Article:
It was July, and several days before in a 110-degree heat wave, he had crossed the border with a small group of about five other people from Guatemala. After 14 hours, they ran out of water. After 21 hours, Giovanni gave up and turned back alone. He had no water, no food, and quickly lost his orientation, but he made it back to Sasabe. [Read more…]
As a girl by herself wandering wantonly within the woods, I was kept company
By animal voices and ancient whispers from the tree canopy
When my bare feet touched warm soil, planted firmly on earth, I was so aware
I was never alone, I belonged to this mystic beauty, and happily had not a care
Yet by the time I was a young woman, ready to journey from my home
The animal voices, many were going quiet it was well known [Read more…]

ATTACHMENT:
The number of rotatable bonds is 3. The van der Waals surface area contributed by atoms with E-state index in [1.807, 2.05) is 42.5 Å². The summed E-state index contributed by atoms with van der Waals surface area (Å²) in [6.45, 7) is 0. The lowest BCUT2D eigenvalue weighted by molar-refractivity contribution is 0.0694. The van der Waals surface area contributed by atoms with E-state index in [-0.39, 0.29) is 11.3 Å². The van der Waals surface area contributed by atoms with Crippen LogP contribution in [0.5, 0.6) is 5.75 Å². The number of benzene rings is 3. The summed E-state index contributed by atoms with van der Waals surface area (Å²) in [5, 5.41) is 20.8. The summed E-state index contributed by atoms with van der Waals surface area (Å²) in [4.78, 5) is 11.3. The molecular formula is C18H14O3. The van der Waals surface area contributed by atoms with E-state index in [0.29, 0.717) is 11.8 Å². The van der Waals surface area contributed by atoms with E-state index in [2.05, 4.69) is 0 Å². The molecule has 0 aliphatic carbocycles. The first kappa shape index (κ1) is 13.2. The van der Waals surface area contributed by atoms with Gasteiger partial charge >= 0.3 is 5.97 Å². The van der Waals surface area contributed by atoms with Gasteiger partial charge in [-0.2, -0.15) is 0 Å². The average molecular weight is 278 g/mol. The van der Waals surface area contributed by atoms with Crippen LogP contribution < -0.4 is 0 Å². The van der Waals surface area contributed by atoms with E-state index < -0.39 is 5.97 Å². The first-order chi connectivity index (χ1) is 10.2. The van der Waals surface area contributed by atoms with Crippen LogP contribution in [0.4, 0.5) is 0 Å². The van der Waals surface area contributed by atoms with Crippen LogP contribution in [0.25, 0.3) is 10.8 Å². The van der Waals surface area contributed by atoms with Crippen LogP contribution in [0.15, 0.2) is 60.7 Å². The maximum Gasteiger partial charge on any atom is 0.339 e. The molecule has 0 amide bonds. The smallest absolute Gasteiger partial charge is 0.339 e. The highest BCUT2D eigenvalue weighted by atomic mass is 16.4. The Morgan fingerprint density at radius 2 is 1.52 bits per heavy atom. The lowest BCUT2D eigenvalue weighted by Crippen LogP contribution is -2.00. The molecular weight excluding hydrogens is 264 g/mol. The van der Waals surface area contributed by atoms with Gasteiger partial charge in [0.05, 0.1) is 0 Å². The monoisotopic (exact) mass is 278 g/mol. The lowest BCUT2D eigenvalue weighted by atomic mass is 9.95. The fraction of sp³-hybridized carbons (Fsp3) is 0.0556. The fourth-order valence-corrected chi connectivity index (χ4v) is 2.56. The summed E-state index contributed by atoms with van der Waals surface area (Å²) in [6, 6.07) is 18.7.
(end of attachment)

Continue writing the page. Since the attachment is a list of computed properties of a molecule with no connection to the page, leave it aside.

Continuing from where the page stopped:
Last night’s rainwater
Fills the hoof prints of a deer
With her chestnut eyes [Read more…]
By Walter Einenkel / Daily Kos
A couple of weeks ago it was reported that the NRA was hurting so badly that their Fairfax, Virginia headquarters had cut out free coffee and water to their employees. Of course, we all sent out thoughts and prayers their way. According to Politico, their revenue dropped by about $57 million this past year.
The gun-rights group posted an even steeper drop in membership dues, which fell 22 percent, or $35 million, to a five-year low, according to documents the NRA filed with the Internal Revenue Service this month. [Read more…]
I took a week off from writing this column over the Thanksgiving holiday. This time of year is typically slow in political circles, and it was obvious to me that Democratic wins in the midterm election would continue to accumulate. (And they have!)
These aren’t typical times, however. My morning meander through the media looking for topics, seemed like more work than trying to make a choice from one the many excellent New Orleans restaurant menus I viewed last week. [Read more…]